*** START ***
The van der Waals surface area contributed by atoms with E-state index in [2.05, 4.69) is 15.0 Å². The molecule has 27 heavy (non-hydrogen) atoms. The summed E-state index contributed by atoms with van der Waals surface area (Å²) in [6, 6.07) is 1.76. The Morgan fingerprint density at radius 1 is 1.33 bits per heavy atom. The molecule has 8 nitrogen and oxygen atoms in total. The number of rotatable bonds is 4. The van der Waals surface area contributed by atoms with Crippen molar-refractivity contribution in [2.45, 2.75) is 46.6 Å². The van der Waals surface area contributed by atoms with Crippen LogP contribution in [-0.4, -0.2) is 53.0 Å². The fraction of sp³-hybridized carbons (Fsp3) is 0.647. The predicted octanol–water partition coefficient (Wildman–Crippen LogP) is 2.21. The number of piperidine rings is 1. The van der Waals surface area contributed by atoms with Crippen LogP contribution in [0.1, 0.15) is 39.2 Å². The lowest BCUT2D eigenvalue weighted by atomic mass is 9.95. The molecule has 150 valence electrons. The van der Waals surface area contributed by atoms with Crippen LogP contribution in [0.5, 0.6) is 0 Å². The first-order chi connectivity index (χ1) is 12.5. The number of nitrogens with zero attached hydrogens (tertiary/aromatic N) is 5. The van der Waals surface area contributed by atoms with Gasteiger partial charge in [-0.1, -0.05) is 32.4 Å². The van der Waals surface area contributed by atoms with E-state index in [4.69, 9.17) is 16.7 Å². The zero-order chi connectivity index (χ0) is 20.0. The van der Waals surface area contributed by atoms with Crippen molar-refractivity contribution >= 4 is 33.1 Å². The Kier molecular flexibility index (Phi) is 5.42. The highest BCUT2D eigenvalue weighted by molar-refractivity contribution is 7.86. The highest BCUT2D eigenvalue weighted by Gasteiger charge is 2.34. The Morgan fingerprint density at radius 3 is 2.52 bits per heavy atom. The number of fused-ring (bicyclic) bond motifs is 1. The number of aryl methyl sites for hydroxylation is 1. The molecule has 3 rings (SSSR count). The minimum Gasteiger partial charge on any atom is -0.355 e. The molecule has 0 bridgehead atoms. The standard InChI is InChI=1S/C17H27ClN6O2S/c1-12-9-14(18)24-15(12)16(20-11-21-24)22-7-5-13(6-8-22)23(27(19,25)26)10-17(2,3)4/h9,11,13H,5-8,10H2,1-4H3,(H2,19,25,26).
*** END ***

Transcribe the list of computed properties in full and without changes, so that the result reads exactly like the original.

The van der Waals surface area contributed by atoms with E-state index in [2.05, 4.69) is 15.0 Å². The molecule has 27 heavy (non-hydrogen) atoms. The summed E-state index contributed by atoms with van der Waals surface area (Å²) in [6, 6.07) is 1.76. The Morgan fingerprint density at radius 1 is 1.33 bits per heavy atom. The molecule has 8 nitrogen and oxygen atoms in total. The number of rotatable bonds is 4. The van der Waals surface area contributed by atoms with Crippen molar-refractivity contribution in [2.45, 2.75) is 46.6 Å². The van der Waals surface area contributed by atoms with Crippen LogP contribution in [-0.4, -0.2) is 53.0 Å². The fraction of sp³-hybridized carbons (Fsp3) is 0.647. The predicted octanol–water partition coefficient (Wildman–Crippen LogP) is 2.21. The number of piperidine rings is 1. The van der Waals surface area contributed by atoms with Crippen LogP contribution in [0.1, 0.15) is 39.2 Å². The lowest BCUT2D eigenvalue weighted by atomic mass is 9.95. The molecule has 150 valence electrons. The van der Waals surface area contributed by atoms with Crippen LogP contribution in [0.5, 0.6) is 0 Å². The first-order chi connectivity index (χ1) is 12.5. The number of nitrogens with zero attached hydrogens (tertiary/aromatic N) is 5. The van der Waals surface area contributed by atoms with Gasteiger partial charge in [-0.1, -0.05) is 32.4 Å². The van der Waals surface area contributed by atoms with E-state index in [4.69, 9.17) is 16.7 Å². The zero-order chi connectivity index (χ0) is 20.0. The van der Waals surface area contributed by atoms with Crippen molar-refractivity contribution >= 4 is 33.1 Å². The Kier molecular flexibility index (Phi) is 5.42. The highest BCUT2D eigenvalue weighted by molar-refractivity contribution is 7.86. The highest BCUT2D eigenvalue weighted by Gasteiger charge is 2.34. The Morgan fingerprint density at radius 3 is 2.52 bits per heavy atom. The number of fused-ring (bicyclic) bond motifs is 1. The number of aryl methyl sites for hydroxylation is 1. The molecule has 3 rings (SSSR count). The minimum Gasteiger partial charge on any atom is -0.355 e. The molecule has 0 bridgehead atoms. The standard InChI is InChI=1S/C17H27ClN6O2S/c1-12-9-14(18)24-15(12)16(20-11-21-24)22-7-5-13(6-8-22)23(27(19,25)26)10-17(2,3)4/h9,11,13H,5-8,10H2,1-4H3,(H2,19,25,26).